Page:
Strava mobile app users may have noticed that earlier this year Strava’s mobile app versions started increasing rapidly. It went from
5.14.0 on March 6th to
6.0.0 on March 20th, then
7.0.0, and then a major version for each public release after that. Each version number is composed of three parts,
major.minor.patch which looks a lot like semantic versioning. We’re up from version
6.0.0 to version
14.0.0 just between mid-March and mid-July. That’s a lot of major versions.
What’s with all the major versions?
For the last couple of years, Strava has been developing a release process we call Cadence. We release a new update to both our apps every two weeks. At the beginning of those two weeks, we cut a release branch and bump the major version number of our main development branch. One side effect of releasing every other week is that we sometimes don’t have many (or any!) big user-facing changes to talk about in announcements and release notes. Sometimes we choose not to announce changes in release notes because they are A/B tested or rolled out dynamically after the actual app update. That doesn’t mean that each update isn’t a big deal.
6.0.0, the release branch name was entirely decoupled from the app’s version number. Until then we updated the minor version number with each app update and the major version based on what we felt were major milestones. Each release branch was named after the year it occurred and the order in which it was cut. For example the fifth release in 2017, version
5.14.0, was based on the branch
train/2017/5. When version
6.0.0 came around, we had just begun some more work on automating the release process and we were presented with an interesting problem: what happens when we get to the end of the year and we need to reset the branch number? We build pretty complicated software, we could figure this problem out, but it’s a little messy and probably unnecessary.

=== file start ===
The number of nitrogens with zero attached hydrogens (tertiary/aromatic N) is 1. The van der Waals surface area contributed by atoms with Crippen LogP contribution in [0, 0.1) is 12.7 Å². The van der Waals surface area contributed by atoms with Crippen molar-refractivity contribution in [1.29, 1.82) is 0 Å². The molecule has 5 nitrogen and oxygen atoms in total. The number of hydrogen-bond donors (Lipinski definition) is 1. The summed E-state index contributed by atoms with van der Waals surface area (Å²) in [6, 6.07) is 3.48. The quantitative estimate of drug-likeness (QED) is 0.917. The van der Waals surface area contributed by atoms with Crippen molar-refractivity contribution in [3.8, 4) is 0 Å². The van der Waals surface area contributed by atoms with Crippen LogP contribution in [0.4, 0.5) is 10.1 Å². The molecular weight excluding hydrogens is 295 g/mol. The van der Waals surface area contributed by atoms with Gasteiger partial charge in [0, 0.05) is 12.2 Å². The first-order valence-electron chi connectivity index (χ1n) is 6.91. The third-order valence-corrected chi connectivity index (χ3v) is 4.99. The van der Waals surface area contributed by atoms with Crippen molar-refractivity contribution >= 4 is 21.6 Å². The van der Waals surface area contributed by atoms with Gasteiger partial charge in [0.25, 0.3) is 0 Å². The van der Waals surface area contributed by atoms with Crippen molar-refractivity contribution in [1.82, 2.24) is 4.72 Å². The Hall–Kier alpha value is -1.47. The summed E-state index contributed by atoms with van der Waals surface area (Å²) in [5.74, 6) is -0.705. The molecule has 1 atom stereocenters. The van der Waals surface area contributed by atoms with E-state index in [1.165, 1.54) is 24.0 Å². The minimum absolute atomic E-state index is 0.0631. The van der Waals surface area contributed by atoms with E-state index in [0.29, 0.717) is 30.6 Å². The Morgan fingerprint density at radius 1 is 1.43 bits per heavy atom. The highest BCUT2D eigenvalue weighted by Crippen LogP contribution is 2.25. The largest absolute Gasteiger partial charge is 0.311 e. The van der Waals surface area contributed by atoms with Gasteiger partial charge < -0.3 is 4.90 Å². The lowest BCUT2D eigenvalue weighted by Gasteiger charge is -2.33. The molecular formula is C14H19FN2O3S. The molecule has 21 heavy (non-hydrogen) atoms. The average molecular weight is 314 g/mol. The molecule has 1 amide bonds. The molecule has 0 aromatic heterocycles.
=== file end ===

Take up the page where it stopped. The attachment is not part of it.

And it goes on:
We were about to cut the the sixth release in 2017 and we had the opportunity to bump the app versions to
5.14.0. We decided to couple the release branch number with the app version number and remove the year number from the branch name entirely. Doing so made automating the process of cutting the release branches and bumping the version numbers more straightforward. We avoided the complexity of having to associate a release branch number that resets annually with a version number that only ever increases.
Coupling the branch name and app version number also made it easier to tell what release branch was tied to each public version. When you have multiple teams across engineering, marketing, and support all talking about certain versions of the application in a different way it turns out to make a pretty big difference if you can just refer to a single number.
What do these versions mean!?
In the world of semantic versioning, each update we do with a major version change would mean that each release would have changes to a public API that are incompatible with the last. Strava mobile apps don’t publish a public API in the classical sense. Our mobile apps are not a framework or an API you would consume in code, so the concepts of semantic versioning don’t quite apply (though some would argue that it should).
Although we don’t use semantic versioning to spec, we did leave the major, minor, and patch version specifiers in place. This leaves us with the flexibility to do minor and patch updates within a major version release. Historically, we haven’t had to do this very much, but having the flexibility is nice. We could simplify the versioning scheme to just allow for a minor or patch update. Maybe in the future you will see an app update with the version